Saturday, July 20, 2013


FWR Says:  YES and NO - most powerful words in the universe

Sam’s message to his family is “It’s a crazy world out there - I decide what’s right and wrong”.  Sam is foolish - here’s why:

He doesn’t let anyone else decide - therefore he can’t have any relationships.  He lives on a one-way street. Worse still because only he can decide Yes and No, he also can only decide Maybe.  That word, Maybe, is the gateway to the realms of neurosis and psychosis.  Those like Sam who chose Maybe, lead lives of tension and insecurity.

Next, he is foolish because he doesn’t understand the worlds of science and technology.  He spends hours at his computer without realizing that it is a Yes/No machine.  Our technology revolution is all based on Yes/No.  There is no Maybe key on his computer.

Sam is mostly foolish because he thinks he is wiser than all the millions of folks who base their lives on the Law, the Prophets and the Sermon on the Mount.  Get this: this one little solitary being thinks he knows more than millions before him.  He should read “Let your Yes be Yes and your No be No.  For more than these is from the evil one”.

So Sam, who believes that his freedom is supreme, is a nobody who hasn’t a clue about the social, science or spiritual facts of life.  He is a meteor, disconnected from the universe, speeding to a flaming death.

FWR Says:  Yes and NO shape our lives; Decisions always hurt

Saturday, July 06, 2013


FWR Says:  A Tale of two Families

Our families are in a deadly money bind. For too long, we have spent money we didn’t have.  We probably can’t sustain our lifestyle.  The banker and bankruptcy could be just on the horizon.

Here is how two families respond to our money crisis:

In the Green family, both parents work.  They have two mortgages, two cars and two children.  To face the money crisis here are their plans.

Lower their standard of living in the next three years with a smaller house and older cars.  They will gradually pay off their credit cards by saving at the rate of 20%.  They will reduce their use of insurance and will cut back on expensive holidays.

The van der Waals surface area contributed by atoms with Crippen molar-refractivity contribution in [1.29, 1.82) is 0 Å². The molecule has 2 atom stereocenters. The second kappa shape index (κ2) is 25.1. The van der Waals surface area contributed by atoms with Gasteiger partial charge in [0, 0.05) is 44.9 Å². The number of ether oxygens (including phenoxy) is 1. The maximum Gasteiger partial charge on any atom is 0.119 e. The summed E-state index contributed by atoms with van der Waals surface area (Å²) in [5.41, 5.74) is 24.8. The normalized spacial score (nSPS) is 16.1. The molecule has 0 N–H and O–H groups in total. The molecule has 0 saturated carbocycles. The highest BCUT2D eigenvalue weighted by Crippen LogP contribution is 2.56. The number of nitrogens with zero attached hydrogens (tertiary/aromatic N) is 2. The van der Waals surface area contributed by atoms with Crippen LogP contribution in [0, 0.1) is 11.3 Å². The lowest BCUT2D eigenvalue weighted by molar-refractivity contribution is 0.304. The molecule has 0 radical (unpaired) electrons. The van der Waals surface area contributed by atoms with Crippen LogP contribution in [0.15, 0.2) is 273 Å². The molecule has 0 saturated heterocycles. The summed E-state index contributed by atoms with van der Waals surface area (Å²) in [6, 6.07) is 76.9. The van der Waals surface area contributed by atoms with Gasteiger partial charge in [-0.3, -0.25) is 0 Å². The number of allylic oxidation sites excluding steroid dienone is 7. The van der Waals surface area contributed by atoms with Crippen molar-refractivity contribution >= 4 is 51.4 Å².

The Greens will have a garden to grow potatoes, beans and broccoli.  To go to college the children need to take on part-time jobs and save.  Family entertainment costs will be reduced by limiting cell phones, video and computer games and replacing with family games and outdoor projects.  They will learn the satisfaction of helping neighbours.

In the Blue family, both parents work.  They have one child, two mortgages and three cars.  They believe it is OK to maintain their lifestyle even though some families are having financial problems.  They own a cottage with a dock and a boat.

They see how they can carry the two mortgages, credit card balances and continue to get a new car every two years.  They still save for one big annual holiday trip and support their local church and community projects.  They don’t worry about general savings and maintain all their insurance coverage and costs.

To cover college costs they plan to each work full-time until their child graduates.  Since they are healthy, they don’t expect any interruption in their income levels. Still, they find the demands of financing to be heavy.

What is coming?  Nobody knows.  There are too many changes in our world for anybody to project what is over the horizon.

How will these two families make out?  Since it is unknown each of the options seems reasonable.  It would appear that the Greens are taking a safer route.  Their route, however, is a tough one considering how our society seems to be going.

FWR Asks:  How many Greens can we expect to see?